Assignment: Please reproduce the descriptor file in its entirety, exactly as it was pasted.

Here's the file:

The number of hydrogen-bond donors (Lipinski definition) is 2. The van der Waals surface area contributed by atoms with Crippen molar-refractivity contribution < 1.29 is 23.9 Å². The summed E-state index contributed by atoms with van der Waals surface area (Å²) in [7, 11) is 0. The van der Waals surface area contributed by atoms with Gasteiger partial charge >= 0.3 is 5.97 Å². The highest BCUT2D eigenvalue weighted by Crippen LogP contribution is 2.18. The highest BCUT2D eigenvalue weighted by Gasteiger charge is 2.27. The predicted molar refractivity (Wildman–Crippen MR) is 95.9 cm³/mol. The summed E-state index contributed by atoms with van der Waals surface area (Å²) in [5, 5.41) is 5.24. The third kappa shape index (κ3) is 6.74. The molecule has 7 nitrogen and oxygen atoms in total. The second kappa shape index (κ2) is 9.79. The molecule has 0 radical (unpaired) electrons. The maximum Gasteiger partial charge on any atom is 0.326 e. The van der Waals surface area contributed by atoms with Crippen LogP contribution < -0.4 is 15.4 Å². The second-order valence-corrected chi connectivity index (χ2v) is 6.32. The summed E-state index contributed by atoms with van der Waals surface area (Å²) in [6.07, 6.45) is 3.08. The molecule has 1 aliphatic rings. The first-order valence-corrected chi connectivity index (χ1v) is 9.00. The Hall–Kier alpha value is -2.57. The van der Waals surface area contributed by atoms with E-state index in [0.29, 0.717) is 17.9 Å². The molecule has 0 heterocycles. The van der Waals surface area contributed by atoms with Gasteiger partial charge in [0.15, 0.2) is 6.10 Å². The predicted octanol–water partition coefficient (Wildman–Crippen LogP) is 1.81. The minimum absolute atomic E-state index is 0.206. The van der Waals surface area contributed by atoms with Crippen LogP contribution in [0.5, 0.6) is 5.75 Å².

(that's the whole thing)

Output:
The number of hydrogen-bond donors (Lipinski definition) is 2. The van der Waals surface area contributed by atoms with Crippen molar-refractivity contribution < 1.29 is 23.9 Å². The summed E-state index contributed by atoms with van der Waals surface area (Å²) in [7, 11) is 0. The van der Waals surface area contributed by atoms with Gasteiger partial charge >= 0.3 is 5.97 Å². The highest BCUT2D eigenvalue weighted by Crippen LogP contribution is 2.18. The highest BCUT2D eigenvalue weighted by Gasteiger charge is 2.27. The predicted molar refractivity (Wildman–Crippen MR) is 95.9 cm³/mol. The summed E-state index contributed by atoms with van der Waals surface area (Å²) in [5, 5.41) is 5.24. The third kappa shape index (κ3) is 6.74. The molecule has 7 nitrogen and oxygen atoms in total. The second kappa shape index (κ2) is 9.79. The molecule has 0 radical (unpaired) electrons. The maximum Gasteiger partial charge on any atom is 0.326 e. The van der Waals surface area contributed by atoms with Crippen LogP contribution < -0.4 is 15.4 Å². The second-order valence-corrected chi connectivity index (χ2v) is 6.32. The summed E-state index contributed by atoms with van der Waals surface area (Å²) in [6.07, 6.45) is 3.08. The molecule has 1 aliphatic rings. The first-order valence-corrected chi connectivity index (χ1v) is 9.00. The Hall–Kier alpha value is -2.57. The van der Waals surface area contributed by atoms with E-state index in [0.29, 0.717) is 17.9 Å². The molecule has 0 heterocycles. The van der Waals surface area contributed by atoms with Gasteiger partial charge in [0.15, 0.2) is 6.10 Å². The predicted octanol–water partition coefficient (Wildman–Crippen LogP) is 1.81. The minimum absolute atomic E-state index is 0.206. The van der Waals surface area contributed by atoms with Crippen LogP contribution in [0.5, 0.6) is 5.75 Å².